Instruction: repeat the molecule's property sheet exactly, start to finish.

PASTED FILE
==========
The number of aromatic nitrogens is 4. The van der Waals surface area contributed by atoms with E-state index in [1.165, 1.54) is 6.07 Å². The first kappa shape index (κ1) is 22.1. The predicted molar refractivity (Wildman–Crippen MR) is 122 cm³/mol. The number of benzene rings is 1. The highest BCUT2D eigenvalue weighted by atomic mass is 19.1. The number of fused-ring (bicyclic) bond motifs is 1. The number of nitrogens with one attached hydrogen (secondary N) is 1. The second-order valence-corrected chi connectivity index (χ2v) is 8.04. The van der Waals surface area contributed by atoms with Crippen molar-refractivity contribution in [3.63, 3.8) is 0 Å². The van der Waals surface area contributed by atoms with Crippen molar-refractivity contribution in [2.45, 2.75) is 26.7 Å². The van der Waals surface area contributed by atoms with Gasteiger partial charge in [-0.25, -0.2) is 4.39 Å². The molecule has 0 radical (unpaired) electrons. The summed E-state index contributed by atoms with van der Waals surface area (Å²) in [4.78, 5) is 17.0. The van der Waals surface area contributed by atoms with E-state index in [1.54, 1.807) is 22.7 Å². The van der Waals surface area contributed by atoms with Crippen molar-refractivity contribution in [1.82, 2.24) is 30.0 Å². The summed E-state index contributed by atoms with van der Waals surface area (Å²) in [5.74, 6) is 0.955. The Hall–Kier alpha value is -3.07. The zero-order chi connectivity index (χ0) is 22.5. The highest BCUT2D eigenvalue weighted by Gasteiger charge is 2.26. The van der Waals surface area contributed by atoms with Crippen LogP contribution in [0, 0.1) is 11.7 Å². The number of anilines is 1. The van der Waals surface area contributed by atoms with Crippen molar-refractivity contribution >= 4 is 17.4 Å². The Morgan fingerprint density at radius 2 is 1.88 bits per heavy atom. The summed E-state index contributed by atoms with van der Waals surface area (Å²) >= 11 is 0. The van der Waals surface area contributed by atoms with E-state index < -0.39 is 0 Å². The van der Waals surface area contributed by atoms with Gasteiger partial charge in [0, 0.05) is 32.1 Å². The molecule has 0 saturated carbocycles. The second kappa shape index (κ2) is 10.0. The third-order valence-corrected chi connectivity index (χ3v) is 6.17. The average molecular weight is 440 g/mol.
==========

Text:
The number of aromatic nitrogens is 4. The van der Waals surface area contributed by atoms with E-state index in [1.165, 1.54) is 6.07 Å². The first kappa shape index (κ1) is 22.1. The predicted molar refractivity (Wildman–Crippen MR) is 122 cm³/mol. The number of benzene rings is 1. The highest BCUT2D eigenvalue weighted by atomic mass is 19.1. The number of fused-ring (bicyclic) bond motifs is 1. The number of nitrogens with one attached hydrogen (secondary N) is 1. The second-order valence-corrected chi connectivity index (χ2v) is 8.04. The van der Waals surface area contributed by atoms with Crippen molar-refractivity contribution in [3.63, 3.8) is 0 Å². The van der Waals surface area contributed by atoms with Crippen molar-refractivity contribution in [2.45, 2.75) is 26.7 Å². The van der Waals surface area contributed by atoms with Gasteiger partial charge in [-0.25, -0.2) is 4.39 Å². The molecule has 0 radical (unpaired) electrons. The summed E-state index contributed by atoms with van der Waals surface area (Å²) in [4.78, 5) is 17.0. The van der Waals surface area contributed by atoms with E-state index in [1.54, 1.807) is 22.7 Å². The van der Waals surface area contributed by atoms with Crippen molar-refractivity contribution in [1.82, 2.24) is 30.0 Å². The summed E-state index contributed by atoms with van der Waals surface area (Å²) in [5.74, 6) is 0.955. The Hall–Kier alpha value is -3.07. The zero-order chi connectivity index (χ0) is 22.5. The highest BCUT2D eigenvalue weighted by Gasteiger charge is 2.26. The van der Waals surface area contributed by atoms with Crippen LogP contribution in [0, 0.1) is 11.7 Å². The number of anilines is 1. The van der Waals surface area contributed by atoms with Crippen molar-refractivity contribution >= 4 is 17.4 Å². The Morgan fingerprint density at radius 2 is 1.88 bits per heavy atom. The summed E-state index contributed by atoms with van der Waals surface area (Å²) >= 11 is 0. The van der Waals surface area contributed by atoms with E-state index < -0.39 is 0 Å². The van der Waals surface area contributed by atoms with Gasteiger partial charge in [0, 0.05) is 32.1 Å². The molecule has 0 saturated carbocycles. The second kappa shape index (κ2) is 10.0. The third-order valence-corrected chi connectivity index (χ3v) is 6.17. The average molecular weight is 440 g/mol.